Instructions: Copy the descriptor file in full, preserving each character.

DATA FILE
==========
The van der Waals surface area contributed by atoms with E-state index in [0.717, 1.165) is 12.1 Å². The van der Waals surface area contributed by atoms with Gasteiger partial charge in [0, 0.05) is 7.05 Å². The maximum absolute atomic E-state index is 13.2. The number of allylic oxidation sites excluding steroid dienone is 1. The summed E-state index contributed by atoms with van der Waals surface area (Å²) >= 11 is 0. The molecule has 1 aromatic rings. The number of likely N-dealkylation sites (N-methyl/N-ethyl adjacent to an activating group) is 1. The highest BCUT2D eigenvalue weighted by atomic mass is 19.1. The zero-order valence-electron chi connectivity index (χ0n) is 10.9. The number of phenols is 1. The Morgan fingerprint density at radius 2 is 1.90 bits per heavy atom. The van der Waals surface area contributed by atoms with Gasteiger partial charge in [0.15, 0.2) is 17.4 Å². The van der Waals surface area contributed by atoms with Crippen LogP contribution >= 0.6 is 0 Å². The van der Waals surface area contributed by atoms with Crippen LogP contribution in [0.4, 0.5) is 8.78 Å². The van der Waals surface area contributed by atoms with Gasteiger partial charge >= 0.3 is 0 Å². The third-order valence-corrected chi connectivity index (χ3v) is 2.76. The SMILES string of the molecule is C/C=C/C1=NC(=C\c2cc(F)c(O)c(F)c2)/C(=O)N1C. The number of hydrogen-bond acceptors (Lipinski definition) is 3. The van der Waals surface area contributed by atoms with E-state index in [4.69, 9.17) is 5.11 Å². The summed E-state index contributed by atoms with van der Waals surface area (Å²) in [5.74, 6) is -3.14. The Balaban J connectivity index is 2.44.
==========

The van der Waals surface area contributed by atoms with E-state index in [0.717, 1.165) is 12.1 Å². The van der Waals surface area contributed by atoms with Gasteiger partial charge in [0, 0.05) is 7.05 Å². The maximum absolute atomic E-state index is 13.2. The number of allylic oxidation sites excluding steroid dienone is 1. The summed E-state index contributed by atoms with van der Waals surface area (Å²) >= 11 is 0. The molecule has 1 aromatic rings. The number of likely N-dealkylation sites (N-methyl/N-ethyl adjacent to an activating group) is 1. The highest BCUT2D eigenvalue weighted by atomic mass is 19.1. The zero-order valence-electron chi connectivity index (χ0n) is 10.9. The number of phenols is 1. The Morgan fingerprint density at radius 2 is 1.90 bits per heavy atom. The van der Waals surface area contributed by atoms with Gasteiger partial charge in [0.15, 0.2) is 17.4 Å². The van der Waals surface area contributed by atoms with Crippen LogP contribution >= 0.6 is 0 Å². The van der Waals surface area contributed by atoms with Crippen LogP contribution in [0.4, 0.5) is 8.78 Å². The van der Waals surface area contributed by atoms with Gasteiger partial charge >= 0.3 is 0 Å². The third-order valence-corrected chi connectivity index (χ3v) is 2.76. The SMILES string of the molecule is C/C=C/C1=NC(=C\c2cc(F)c(O)c(F)c2)/C(=O)N1C. The number of hydrogen-bond acceptors (Lipinski definition) is 3. The van der Waals surface area contributed by atoms with E-state index in [4.69, 9.17) is 5.11 Å². The summed E-state index contributed by atoms with van der Waals surface area (Å²) in [5.74, 6) is -3.14. The Balaban J connectivity index is 2.44.